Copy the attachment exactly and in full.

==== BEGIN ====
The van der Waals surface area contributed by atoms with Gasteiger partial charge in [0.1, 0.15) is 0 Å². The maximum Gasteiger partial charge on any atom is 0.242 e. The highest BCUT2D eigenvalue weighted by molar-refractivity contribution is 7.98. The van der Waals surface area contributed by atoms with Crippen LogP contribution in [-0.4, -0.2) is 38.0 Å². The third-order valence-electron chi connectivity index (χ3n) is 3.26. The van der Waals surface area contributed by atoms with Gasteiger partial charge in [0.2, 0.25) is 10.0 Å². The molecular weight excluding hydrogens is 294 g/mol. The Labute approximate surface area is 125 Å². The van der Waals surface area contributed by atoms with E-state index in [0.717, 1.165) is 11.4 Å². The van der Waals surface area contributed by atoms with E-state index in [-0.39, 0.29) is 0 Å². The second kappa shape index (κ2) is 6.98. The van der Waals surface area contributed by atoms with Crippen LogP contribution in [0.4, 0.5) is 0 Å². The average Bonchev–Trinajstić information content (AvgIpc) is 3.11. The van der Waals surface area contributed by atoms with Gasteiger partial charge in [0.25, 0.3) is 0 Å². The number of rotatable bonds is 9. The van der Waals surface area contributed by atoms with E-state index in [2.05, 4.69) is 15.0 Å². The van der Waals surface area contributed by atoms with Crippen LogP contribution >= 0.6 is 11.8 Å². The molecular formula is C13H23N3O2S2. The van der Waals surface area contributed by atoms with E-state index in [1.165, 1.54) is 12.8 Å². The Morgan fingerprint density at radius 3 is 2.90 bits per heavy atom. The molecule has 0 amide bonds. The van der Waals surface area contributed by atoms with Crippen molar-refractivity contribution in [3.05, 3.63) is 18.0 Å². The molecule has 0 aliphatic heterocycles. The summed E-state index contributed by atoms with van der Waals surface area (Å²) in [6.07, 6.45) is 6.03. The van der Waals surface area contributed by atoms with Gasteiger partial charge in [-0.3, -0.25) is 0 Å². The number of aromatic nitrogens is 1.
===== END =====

The van der Waals surface area contributed by atoms with Gasteiger partial charge in [0.1, 0.15) is 0 Å². The maximum Gasteiger partial charge on any atom is 0.242 e. The highest BCUT2D eigenvalue weighted by molar-refractivity contribution is 7.98. The van der Waals surface area contributed by atoms with Crippen LogP contribution in [-0.4, -0.2) is 38.0 Å². The third-order valence-electron chi connectivity index (χ3n) is 3.26. The van der Waals surface area contributed by atoms with Gasteiger partial charge in [0.2, 0.25) is 10.0 Å². The molecular weight excluding hydrogens is 294 g/mol. The Labute approximate surface area is 125 Å². The van der Waals surface area contributed by atoms with E-state index in [0.717, 1.165) is 11.4 Å². The van der Waals surface area contributed by atoms with E-state index in [-0.39, 0.29) is 0 Å². The second kappa shape index (κ2) is 6.98. The van der Waals surface area contributed by atoms with Crippen LogP contribution in [0.4, 0.5) is 0 Å². The average Bonchev–Trinajstić information content (AvgIpc) is 3.11. The van der Waals surface area contributed by atoms with Gasteiger partial charge in [0.25, 0.3) is 0 Å². The number of rotatable bonds is 9. The van der Waals surface area contributed by atoms with E-state index in [2.05, 4.69) is 15.0 Å². The van der Waals surface area contributed by atoms with Crippen LogP contribution >= 0.6 is 11.8 Å². The molecular formula is C13H23N3O2S2. The van der Waals surface area contributed by atoms with E-state index in [1.165, 1.54) is 12.8 Å². The Morgan fingerprint density at radius 3 is 2.90 bits per heavy atom. The molecule has 0 amide bonds. The van der Waals surface area contributed by atoms with Crippen molar-refractivity contribution in [3.05, 3.63) is 18.0 Å². The molecule has 0 aliphatic heterocycles. The summed E-state index contributed by atoms with van der Waals surface area (Å²) in [6.07, 6.45) is 6.03. The van der Waals surface area contributed by atoms with Gasteiger partial charge in [-0.3, -0.25) is 0 Å². The number of aromatic nitrogens is 1.